Scientists that previously relied on time-shared access to high-performance computers to analyze large datasets are now turning to cloud-based services from the likes of Amazon and Microsoft.
The U.S. National Science Foundation and Microsoft recently awarded about $4.5 million in funding to 13 research projects dedicated to studying cloud services for scientific uses. The projects include the J. Craig Venter Institute's effort to computationally model protein-to-protein interactions, the University of North Carolina at Charlotte's research on gene regulatory systems in single-celled organisms, and a project co-led by researchers at the universities of South Carolina and Virginia to study the management of large watershed systems.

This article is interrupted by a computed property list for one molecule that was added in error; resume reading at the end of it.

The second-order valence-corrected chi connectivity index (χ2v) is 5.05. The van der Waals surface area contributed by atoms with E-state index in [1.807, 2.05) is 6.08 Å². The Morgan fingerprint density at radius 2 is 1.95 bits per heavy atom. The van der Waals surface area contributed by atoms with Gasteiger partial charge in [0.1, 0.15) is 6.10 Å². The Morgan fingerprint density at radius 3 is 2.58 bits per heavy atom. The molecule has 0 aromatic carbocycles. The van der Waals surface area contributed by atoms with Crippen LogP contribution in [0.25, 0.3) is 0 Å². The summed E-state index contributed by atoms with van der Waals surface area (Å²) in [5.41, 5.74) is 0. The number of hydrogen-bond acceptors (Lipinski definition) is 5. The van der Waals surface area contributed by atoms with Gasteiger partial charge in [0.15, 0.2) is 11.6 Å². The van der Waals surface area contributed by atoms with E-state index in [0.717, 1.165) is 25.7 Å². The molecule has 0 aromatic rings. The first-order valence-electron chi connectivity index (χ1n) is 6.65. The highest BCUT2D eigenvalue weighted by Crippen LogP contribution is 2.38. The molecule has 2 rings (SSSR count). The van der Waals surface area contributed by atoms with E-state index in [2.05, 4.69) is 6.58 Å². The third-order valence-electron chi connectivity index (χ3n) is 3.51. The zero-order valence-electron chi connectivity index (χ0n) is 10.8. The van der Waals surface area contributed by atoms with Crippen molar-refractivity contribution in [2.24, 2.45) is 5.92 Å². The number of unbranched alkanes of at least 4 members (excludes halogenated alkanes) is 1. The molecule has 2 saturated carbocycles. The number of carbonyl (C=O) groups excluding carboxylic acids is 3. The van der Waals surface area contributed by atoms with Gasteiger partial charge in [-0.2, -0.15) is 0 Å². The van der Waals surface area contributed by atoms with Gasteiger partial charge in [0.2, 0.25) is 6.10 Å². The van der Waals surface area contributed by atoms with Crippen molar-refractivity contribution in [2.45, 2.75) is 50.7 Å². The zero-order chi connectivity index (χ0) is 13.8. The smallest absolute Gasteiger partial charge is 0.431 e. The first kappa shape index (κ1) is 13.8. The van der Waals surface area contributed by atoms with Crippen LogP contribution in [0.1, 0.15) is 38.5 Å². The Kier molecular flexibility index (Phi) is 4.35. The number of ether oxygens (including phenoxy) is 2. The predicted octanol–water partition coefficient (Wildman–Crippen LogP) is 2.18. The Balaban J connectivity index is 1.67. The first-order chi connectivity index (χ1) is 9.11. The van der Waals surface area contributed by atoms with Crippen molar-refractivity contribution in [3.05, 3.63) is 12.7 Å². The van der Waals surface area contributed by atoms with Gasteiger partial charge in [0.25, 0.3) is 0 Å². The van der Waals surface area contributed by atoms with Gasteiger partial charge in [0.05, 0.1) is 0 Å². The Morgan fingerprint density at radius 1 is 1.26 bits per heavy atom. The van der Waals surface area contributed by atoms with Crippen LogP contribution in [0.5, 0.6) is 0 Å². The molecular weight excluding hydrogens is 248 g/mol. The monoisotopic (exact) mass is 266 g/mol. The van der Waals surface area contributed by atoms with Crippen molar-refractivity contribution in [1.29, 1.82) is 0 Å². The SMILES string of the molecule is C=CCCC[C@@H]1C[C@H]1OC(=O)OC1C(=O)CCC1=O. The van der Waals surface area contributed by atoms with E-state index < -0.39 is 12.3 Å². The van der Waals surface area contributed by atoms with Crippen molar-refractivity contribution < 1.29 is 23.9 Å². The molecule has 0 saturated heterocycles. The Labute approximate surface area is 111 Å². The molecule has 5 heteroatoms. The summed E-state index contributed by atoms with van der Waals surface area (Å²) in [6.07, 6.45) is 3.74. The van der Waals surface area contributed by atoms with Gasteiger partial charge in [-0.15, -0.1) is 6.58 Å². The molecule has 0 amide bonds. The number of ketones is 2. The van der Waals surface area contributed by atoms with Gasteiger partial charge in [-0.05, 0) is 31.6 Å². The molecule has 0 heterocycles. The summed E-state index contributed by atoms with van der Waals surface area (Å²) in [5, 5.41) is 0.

Likewise, the European Space Agency (ESA) uses Amazon Web Services to provide Earth-related data to scientists, governmental agencies, and other organizations. Amazon says that during peak usage times, the service enables ESA to simultaneously provide 30 terabytes of images and data to more than 50,000 users worldwide.
"The perfect scenario for using the cloud in biotech is to outsource small amounts of data into the cloud that require a massively parallel computing system for processing and then have the results of that processing returned to you," says Distributed Bio's Giles Day.
From Scientific American
View Full Article
Abstracts Copyright © 2011 Information Inc. , Bethesda, Maryland, USA